SYDNEY (Reuters) - Qantas on Monday unveiled plans for some aircraft to carry special livery supporting recognition of Aboriginal and Torres Straits Island people in Australia's constitution, stepping into the divisive debate on Indigenous rights.
Australians will vote in a landmark referendum later this year on whether they support altering the constitution to include a "Voice to Parliament", an Indigenous committee to advise parliament on matters affecting First Nations people.
Support for the proposal has been dipping in recent months, according to opinion polls.
The national carrier said livery featuring a 'Yes23' logo, asking Australians to vote Yes in the referendum, will be carried on three aircraft: a Qantas Boeing 737, a QantasLink Dash 8 Turboprop and a Jetstar Airbus A320.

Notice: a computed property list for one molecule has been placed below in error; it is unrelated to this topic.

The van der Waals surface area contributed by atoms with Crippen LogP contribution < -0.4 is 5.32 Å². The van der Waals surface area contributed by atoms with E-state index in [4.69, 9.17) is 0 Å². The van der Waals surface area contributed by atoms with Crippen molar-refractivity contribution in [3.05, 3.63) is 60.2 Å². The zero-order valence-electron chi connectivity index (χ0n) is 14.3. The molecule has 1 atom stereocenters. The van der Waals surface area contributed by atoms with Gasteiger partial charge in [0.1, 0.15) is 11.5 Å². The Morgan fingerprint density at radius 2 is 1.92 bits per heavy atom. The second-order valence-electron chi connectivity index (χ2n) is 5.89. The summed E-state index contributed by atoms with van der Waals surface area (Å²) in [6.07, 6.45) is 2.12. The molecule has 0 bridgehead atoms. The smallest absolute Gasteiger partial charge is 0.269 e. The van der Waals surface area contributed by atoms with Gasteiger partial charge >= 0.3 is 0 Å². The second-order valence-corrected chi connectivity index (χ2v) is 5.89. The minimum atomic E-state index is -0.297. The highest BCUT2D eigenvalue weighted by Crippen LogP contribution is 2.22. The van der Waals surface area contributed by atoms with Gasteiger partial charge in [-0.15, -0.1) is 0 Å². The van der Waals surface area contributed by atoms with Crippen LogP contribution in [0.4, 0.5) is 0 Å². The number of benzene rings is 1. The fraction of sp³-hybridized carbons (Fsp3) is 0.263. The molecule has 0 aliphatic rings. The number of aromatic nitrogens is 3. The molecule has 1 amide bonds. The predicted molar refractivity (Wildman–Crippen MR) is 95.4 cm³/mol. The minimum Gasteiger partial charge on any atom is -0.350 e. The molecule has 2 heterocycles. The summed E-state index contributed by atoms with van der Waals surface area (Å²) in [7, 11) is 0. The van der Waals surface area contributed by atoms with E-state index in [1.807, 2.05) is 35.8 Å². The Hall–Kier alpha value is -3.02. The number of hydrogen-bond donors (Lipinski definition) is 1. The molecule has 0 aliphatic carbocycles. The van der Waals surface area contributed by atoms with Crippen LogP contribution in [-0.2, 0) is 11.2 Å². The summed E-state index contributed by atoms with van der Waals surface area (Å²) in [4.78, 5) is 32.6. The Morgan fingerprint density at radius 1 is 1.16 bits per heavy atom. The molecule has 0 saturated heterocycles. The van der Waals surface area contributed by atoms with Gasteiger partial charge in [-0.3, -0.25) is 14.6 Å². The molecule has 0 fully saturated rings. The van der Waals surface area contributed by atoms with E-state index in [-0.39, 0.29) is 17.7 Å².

"We are supporting the Yes23 campaign because we believe a formal voice to government will help close the gap for First Nations people in important areas like health, education and employment," Qantas Group CEO Alan Joyce told a press conference revealing the new livery.
Prime Minister Anthony Albanese said every Australian will have an opportunity in the referendum "to show respect, to uplift our whole nation and to send a message to the world that we are a confident mature nation."
"Australia has been talking about this for a very long time and that is why it is absolutely time for us to say yes," he said at the event.
Australia's Indigenous people are not mentioned in the constitution. They make up about 3.2% of its near 26 million population and track below national averages on most socio-economic measures.
Supporters of the 'Voice to Parliament' argue that voting yes will help mend fraught ties with the Aboriginal community and "unite the nation", while opponents say the move would hand excessive powers to the Indigenous people.
In addition to the Yes livery, Qantas will support the Yes23 campaign teams with travel so they can engage with regional and remote Australians ahead of the referendum, the company said in a statement.
(Reporting by Praveen Menon; Editing by Lincoln Feast.)